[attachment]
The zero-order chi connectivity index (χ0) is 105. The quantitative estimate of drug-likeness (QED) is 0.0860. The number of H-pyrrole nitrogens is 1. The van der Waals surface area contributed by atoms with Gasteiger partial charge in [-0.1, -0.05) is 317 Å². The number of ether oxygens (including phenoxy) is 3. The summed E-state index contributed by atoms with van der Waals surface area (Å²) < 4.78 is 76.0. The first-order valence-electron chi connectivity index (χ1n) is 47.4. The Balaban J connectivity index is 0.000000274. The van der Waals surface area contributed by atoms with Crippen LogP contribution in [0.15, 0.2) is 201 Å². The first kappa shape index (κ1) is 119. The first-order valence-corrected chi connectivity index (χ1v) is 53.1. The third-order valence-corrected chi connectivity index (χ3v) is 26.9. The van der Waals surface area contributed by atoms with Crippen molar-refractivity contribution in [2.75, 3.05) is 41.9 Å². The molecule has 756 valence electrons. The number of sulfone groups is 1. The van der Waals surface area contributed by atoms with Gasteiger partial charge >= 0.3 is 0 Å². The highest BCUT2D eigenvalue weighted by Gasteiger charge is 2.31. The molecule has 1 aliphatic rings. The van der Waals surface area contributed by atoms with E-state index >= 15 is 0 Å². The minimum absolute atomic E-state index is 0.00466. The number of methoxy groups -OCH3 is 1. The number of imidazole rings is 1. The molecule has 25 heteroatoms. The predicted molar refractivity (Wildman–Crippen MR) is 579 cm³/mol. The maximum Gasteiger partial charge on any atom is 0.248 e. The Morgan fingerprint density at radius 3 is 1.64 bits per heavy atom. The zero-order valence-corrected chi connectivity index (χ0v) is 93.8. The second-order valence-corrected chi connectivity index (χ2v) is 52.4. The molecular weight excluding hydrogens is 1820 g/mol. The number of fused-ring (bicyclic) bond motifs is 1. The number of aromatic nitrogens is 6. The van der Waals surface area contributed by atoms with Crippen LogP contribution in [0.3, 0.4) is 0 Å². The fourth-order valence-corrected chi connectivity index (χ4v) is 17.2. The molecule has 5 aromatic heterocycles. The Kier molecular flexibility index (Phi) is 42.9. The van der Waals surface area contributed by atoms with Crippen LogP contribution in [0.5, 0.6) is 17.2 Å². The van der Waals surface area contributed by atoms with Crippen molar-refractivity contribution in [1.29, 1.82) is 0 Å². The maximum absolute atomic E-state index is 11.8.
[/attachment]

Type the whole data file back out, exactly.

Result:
The zero-order chi connectivity index (χ0) is 105. The quantitative estimate of drug-likeness (QED) is 0.0860. The number of H-pyrrole nitrogens is 1. The van der Waals surface area contributed by atoms with Gasteiger partial charge in [-0.1, -0.05) is 317 Å². The number of ether oxygens (including phenoxy) is 3. The summed E-state index contributed by atoms with van der Waals surface area (Å²) < 4.78 is 76.0. The first-order valence-electron chi connectivity index (χ1n) is 47.4. The Balaban J connectivity index is 0.000000274. The van der Waals surface area contributed by atoms with Crippen LogP contribution in [0.15, 0.2) is 201 Å². The first kappa shape index (κ1) is 119. The first-order valence-corrected chi connectivity index (χ1v) is 53.1. The third-order valence-corrected chi connectivity index (χ3v) is 26.9. The van der Waals surface area contributed by atoms with Crippen molar-refractivity contribution in [2.75, 3.05) is 41.9 Å². The molecule has 756 valence electrons. The number of sulfone groups is 1. The van der Waals surface area contributed by atoms with Gasteiger partial charge >= 0.3 is 0 Å². The highest BCUT2D eigenvalue weighted by Gasteiger charge is 2.31. The molecule has 1 aliphatic rings. The van der Waals surface area contributed by atoms with E-state index >= 15 is 0 Å². The minimum absolute atomic E-state index is 0.00466. The number of methoxy groups -OCH3 is 1. The number of imidazole rings is 1. The molecule has 25 heteroatoms. The predicted molar refractivity (Wildman–Crippen MR) is 579 cm³/mol. The maximum Gasteiger partial charge on any atom is 0.248 e. The Morgan fingerprint density at radius 3 is 1.64 bits per heavy atom. The zero-order valence-corrected chi connectivity index (χ0v) is 93.8. The second-order valence-corrected chi connectivity index (χ2v) is 52.4. The molecular weight excluding hydrogens is 1820 g/mol. The number of fused-ring (bicyclic) bond motifs is 1. The number of aromatic nitrogens is 6. The van der Waals surface area contributed by atoms with Crippen LogP contribution in [0.3, 0.4) is 0 Å². The fourth-order valence-corrected chi connectivity index (χ4v) is 17.2. The molecule has 5 aromatic heterocycles. The Kier molecular flexibility index (Phi) is 42.9. The van der Waals surface area contributed by atoms with Crippen LogP contribution in [0.5, 0.6) is 17.2 Å². The van der Waals surface area contributed by atoms with Crippen molar-refractivity contribution in [1.29, 1.82) is 0 Å². The maximum absolute atomic E-state index is 11.8.